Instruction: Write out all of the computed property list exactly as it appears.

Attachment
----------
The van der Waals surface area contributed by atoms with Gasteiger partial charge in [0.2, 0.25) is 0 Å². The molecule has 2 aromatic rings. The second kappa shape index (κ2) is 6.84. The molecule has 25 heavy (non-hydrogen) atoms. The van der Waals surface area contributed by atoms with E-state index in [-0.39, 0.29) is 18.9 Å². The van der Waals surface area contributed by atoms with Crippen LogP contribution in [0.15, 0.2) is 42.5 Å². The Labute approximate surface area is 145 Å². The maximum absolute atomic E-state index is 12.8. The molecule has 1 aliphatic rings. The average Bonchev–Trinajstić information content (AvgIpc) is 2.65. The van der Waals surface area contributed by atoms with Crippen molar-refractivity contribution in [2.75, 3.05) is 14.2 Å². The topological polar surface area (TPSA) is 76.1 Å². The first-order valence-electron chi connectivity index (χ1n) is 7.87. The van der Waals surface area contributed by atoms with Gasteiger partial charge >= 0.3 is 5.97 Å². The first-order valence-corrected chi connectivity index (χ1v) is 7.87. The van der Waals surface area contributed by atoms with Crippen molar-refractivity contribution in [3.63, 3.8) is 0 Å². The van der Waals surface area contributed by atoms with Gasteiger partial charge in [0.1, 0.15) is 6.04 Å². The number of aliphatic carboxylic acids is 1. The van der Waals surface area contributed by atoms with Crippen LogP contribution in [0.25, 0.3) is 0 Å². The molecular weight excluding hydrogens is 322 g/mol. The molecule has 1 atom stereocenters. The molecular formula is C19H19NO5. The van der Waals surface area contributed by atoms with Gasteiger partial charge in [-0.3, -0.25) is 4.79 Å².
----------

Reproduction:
The van der Waals surface area contributed by atoms with Gasteiger partial charge in [0.2, 0.25) is 0 Å². The molecule has 2 aromatic rings. The second kappa shape index (κ2) is 6.84. The molecule has 25 heavy (non-hydrogen) atoms. The van der Waals surface area contributed by atoms with E-state index in [-0.39, 0.29) is 18.9 Å². The van der Waals surface area contributed by atoms with Crippen LogP contribution in [0.15, 0.2) is 42.5 Å². The Labute approximate surface area is 145 Å². The maximum absolute atomic E-state index is 12.8. The molecule has 1 aliphatic rings. The average Bonchev–Trinajstić information content (AvgIpc) is 2.65. The van der Waals surface area contributed by atoms with Crippen molar-refractivity contribution in [2.75, 3.05) is 14.2 Å². The topological polar surface area (TPSA) is 76.1 Å². The first-order valence-electron chi connectivity index (χ1n) is 7.87. The van der Waals surface area contributed by atoms with Gasteiger partial charge >= 0.3 is 5.97 Å². The first-order valence-corrected chi connectivity index (χ1v) is 7.87. The van der Waals surface area contributed by atoms with Crippen molar-refractivity contribution in [3.63, 3.8) is 0 Å². The van der Waals surface area contributed by atoms with Gasteiger partial charge in [0.1, 0.15) is 6.04 Å². The number of aliphatic carboxylic acids is 1. The van der Waals surface area contributed by atoms with Crippen LogP contribution in [0.25, 0.3) is 0 Å². The molecular weight excluding hydrogens is 322 g/mol. The molecule has 1 atom stereocenters. The molecular formula is C19H19NO5. The van der Waals surface area contributed by atoms with Gasteiger partial charge in [-0.3, -0.25) is 4.79 Å².